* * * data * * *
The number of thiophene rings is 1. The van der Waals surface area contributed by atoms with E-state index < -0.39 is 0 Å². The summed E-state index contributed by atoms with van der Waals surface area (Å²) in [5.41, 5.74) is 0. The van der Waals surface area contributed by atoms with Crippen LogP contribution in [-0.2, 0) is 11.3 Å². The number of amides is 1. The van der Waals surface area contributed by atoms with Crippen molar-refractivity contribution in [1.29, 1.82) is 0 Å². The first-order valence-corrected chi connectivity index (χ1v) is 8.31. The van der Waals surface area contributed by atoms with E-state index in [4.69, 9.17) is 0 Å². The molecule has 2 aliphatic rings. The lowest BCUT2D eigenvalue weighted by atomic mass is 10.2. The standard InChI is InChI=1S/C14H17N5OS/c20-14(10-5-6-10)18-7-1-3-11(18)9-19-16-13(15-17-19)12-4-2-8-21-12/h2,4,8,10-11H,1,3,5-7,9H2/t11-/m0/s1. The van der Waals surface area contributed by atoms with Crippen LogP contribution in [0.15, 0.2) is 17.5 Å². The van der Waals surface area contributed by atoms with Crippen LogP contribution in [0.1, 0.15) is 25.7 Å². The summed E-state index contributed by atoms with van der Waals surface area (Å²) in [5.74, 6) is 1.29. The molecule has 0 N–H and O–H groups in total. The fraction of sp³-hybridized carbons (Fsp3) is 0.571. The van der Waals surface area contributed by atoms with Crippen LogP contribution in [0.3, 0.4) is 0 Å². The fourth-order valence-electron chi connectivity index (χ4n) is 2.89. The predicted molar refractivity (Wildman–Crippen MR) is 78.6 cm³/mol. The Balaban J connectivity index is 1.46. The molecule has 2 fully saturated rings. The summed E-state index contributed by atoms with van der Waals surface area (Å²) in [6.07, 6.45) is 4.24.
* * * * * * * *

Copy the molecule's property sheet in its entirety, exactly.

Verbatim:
The number of thiophene rings is 1. The van der Waals surface area contributed by atoms with E-state index < -0.39 is 0 Å². The summed E-state index contributed by atoms with van der Waals surface area (Å²) in [5.41, 5.74) is 0. The van der Waals surface area contributed by atoms with Crippen LogP contribution in [-0.2, 0) is 11.3 Å². The number of amides is 1. The van der Waals surface area contributed by atoms with Crippen molar-refractivity contribution in [1.29, 1.82) is 0 Å². The first-order valence-corrected chi connectivity index (χ1v) is 8.31. The van der Waals surface area contributed by atoms with E-state index in [4.69, 9.17) is 0 Å². The molecule has 2 aliphatic rings. The lowest BCUT2D eigenvalue weighted by atomic mass is 10.2. The standard InChI is InChI=1S/C14H17N5OS/c20-14(10-5-6-10)18-7-1-3-11(18)9-19-16-13(15-17-19)12-4-2-8-21-12/h2,4,8,10-11H,1,3,5-7,9H2/t11-/m0/s1. The van der Waals surface area contributed by atoms with Crippen LogP contribution in [0.15, 0.2) is 17.5 Å². The van der Waals surface area contributed by atoms with Crippen LogP contribution in [0.1, 0.15) is 25.7 Å². The summed E-state index contributed by atoms with van der Waals surface area (Å²) in [5.74, 6) is 1.29. The molecule has 0 N–H and O–H groups in total. The fraction of sp³-hybridized carbons (Fsp3) is 0.571. The van der Waals surface area contributed by atoms with Crippen LogP contribution in [0.3, 0.4) is 0 Å². The fourth-order valence-electron chi connectivity index (χ4n) is 2.89. The predicted molar refractivity (Wildman–Crippen MR) is 78.6 cm³/mol. The Balaban J connectivity index is 1.46. The molecule has 2 fully saturated rings. The summed E-state index contributed by atoms with van der Waals surface area (Å²) in [6.07, 6.45) is 4.24.